Birth Prep Stretches – How can I prepare my body for birth?

Birth prep stretches montage

This week’s blog post is all about birth prep stretches! Keep scrolling for 6 easy stretches you can do to help with labor.

Birth Prep Stretches

I am currently 39 weeks pregnant and impatiently waiting for the arrival of our next little baby. I’m tired and uncomfortable … I’m sure I’ll be less tired and uncomfortable after the birth, right?

Right.

Labor Induction Techniques

I’m sure you’ve heard of all the things you can do to bring on labor – sex, red raspberry leaf tea, evening primrose oil, long walks, curb walking, squats, rest, and scrubbing baseboards seems to be common at the end of pregnancy for bringing on labor. While I don’t mind the others, I won’t be scrubbing any baseboards.

So, what else is there to do?

Stretching!

Physical therapy’s bread and butter – stretches. If you’ve ever been to a PT before, I’m sure you’ve been asked, “Are you doing your stretches?” To which you’d reply, “Of course!” But we all know no one does their stretches as much as they’re supposed to. I mean, heck… if I’m honest, I certainly don’t do these birth prep stretches everyday even though I’m sure they would ease my aches and pains, and possibly bring baby on sooner.

So, don’t let these stretches be “just another thing to get done”, just another stressor on your to do list. These birth prep stretches should be relaxing and a moment for you to de-stress. Add in your diaphragmatic breathing and maybe, just maybe, baby will make their grand entrance!

Or at the very least, they may make the first stage of labor go by a little faster. What’s not to love about that?

Why Birth Prep Stretches?

The birth prep stretches in this blog post are all about relaxing the muscles in and around the pelvis. Theoretically, these tight muscles could impede the descent of baby’s head into your pelvis. Sometimes, there is no stopping a baby that is ready to birth. But, some babies need a little coaxing. These stretches may be exactly what he or she needs.

I recommend holding each stretch for 30-60 seconds on each side. You can do as much gentle stretching as you’d like throughout the day.

Pelvic Floor Stretch

This one is obvious. Of course you want your pelvic floor to get used to stretching for the big day! Your pelvic floor will stretch 250% during a vaginal birth – isn’t that amazing?? Breathe deeply into your pelvic floor and allow the muscles to relax during this stretch – check out the reverse kegel post for even more information. You may feel this more with some support, try sitting on a pillow or holding onto a doorknob or something else secured to the wall.

Pregnant woman performing a deep squat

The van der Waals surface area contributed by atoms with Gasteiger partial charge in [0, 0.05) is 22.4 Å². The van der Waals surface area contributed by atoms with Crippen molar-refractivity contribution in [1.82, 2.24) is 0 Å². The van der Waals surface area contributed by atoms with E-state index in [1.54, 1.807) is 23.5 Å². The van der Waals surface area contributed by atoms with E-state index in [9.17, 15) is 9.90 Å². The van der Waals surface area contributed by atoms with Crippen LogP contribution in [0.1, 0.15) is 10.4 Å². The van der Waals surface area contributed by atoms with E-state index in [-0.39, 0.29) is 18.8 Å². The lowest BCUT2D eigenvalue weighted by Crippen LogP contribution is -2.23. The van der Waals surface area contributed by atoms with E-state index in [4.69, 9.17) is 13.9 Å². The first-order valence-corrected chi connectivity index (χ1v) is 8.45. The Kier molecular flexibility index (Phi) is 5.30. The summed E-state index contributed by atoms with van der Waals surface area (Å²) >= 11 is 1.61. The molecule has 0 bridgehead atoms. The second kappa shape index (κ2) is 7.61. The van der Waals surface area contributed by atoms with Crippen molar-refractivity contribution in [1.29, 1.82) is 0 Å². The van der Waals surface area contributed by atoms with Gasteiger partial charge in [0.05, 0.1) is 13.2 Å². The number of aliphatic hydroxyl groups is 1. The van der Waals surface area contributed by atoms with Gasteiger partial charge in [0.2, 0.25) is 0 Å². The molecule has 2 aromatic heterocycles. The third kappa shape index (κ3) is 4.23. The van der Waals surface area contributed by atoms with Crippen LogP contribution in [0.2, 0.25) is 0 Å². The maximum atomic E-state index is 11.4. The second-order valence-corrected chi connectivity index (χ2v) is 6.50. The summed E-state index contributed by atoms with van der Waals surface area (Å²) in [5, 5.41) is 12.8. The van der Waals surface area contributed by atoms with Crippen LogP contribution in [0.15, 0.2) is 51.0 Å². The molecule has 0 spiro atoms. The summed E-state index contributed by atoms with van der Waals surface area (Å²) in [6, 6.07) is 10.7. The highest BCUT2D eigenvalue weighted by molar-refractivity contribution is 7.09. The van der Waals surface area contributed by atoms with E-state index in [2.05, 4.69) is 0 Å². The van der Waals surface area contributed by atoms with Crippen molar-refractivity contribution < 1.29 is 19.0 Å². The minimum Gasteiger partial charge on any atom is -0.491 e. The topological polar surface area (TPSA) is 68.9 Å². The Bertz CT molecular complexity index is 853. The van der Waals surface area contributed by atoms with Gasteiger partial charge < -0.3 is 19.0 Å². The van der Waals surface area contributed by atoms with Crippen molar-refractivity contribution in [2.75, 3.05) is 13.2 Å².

Hip Flexor Stretch

I love this stretch for so many things! At the top, the hip flexors are attached to the bones in your lower back and there are even some slips into the diaphragm. The muscle courses through your pelvis and then attaches at the bottom to the front of your hip. These muscles almost cradle your baby in your pelvis on each side so allowing them to lengthen will help baby slide a little deeper into your pelvis.

Pregnant woman performing hip flexor stretch
CORRECT – Make sure you tuck your pelvis under you to make sure you are doing the stretch correctly!
Pregnant woman performing hip flexor stretch incorrectly.
INCORRECT – While this stretch certainly looks like a deeper stretch, it’s actually not. By bringing your hips forward, you are losing the stretch at the top of the muscle.

Piriformis Stretch

This one is particularly more difficult to do as my belly gets larger. Sitting on the edge of a chair or couch, or sitting on a folded yoga mat has been the best way for me to still feel this stretch. You should feel this stretch deep in your glute, back off if you get any tingling into your leg. Your sciatic nerve runs right next to (or through for some people) the piriformis muscle so stretching too hard may send some tingling sensations into your leg.

Pregnant woman performing piriformis stretch

Adductor Stretch

Your adductors is the largest muscle group in your thighs. These muscles are often tight with pelvic pain – your body tightens the muscles near the pain to create a feeling of more stability… but it can end up making the issue worse with time. So, stretch those adductors! (Can you tell one on my adductors is tighter than the other?)

Pregnant woman performing adductor stretch

Hamstring Stretch

The hamstrings end up working harder during pregnancy because they are counterbalancing the weight of your belly. They may be tighter than usual because of this so make sure to give your hamstrings some love too!

Pregnant woman performing hamstring stretch

Calf and Plantar Fascia Stretch

Your calf is also working hard like your hamstring to counterbalance your belly. In addition, your foot flattens out a bit during pregnancy making the muscles in your foot a little tired. Stretching the your calf and the bottom of your foot will relieve tension all the way up into your pelvic floor. There is an interesting relationship between the foot and the pelvic floor – don’t ignore it!

Pregnant woman performing a calf and foot stretch

Now I’m off to drink my red raspberry leaf tea and do a baby dance in my inside out pajamas. Fingers crossed she arrives soon…!

Colleen's signature

Don’t forget to come back after baby and read the blog series all about activity guidelines during the first 2 weeks postpartum! You can find the entire series here: Postpartum Series. Sign up for the newsletter below to gain access to the complete, FREE, 23 page First 2 Weeks Postpartum Activity Guidelines!

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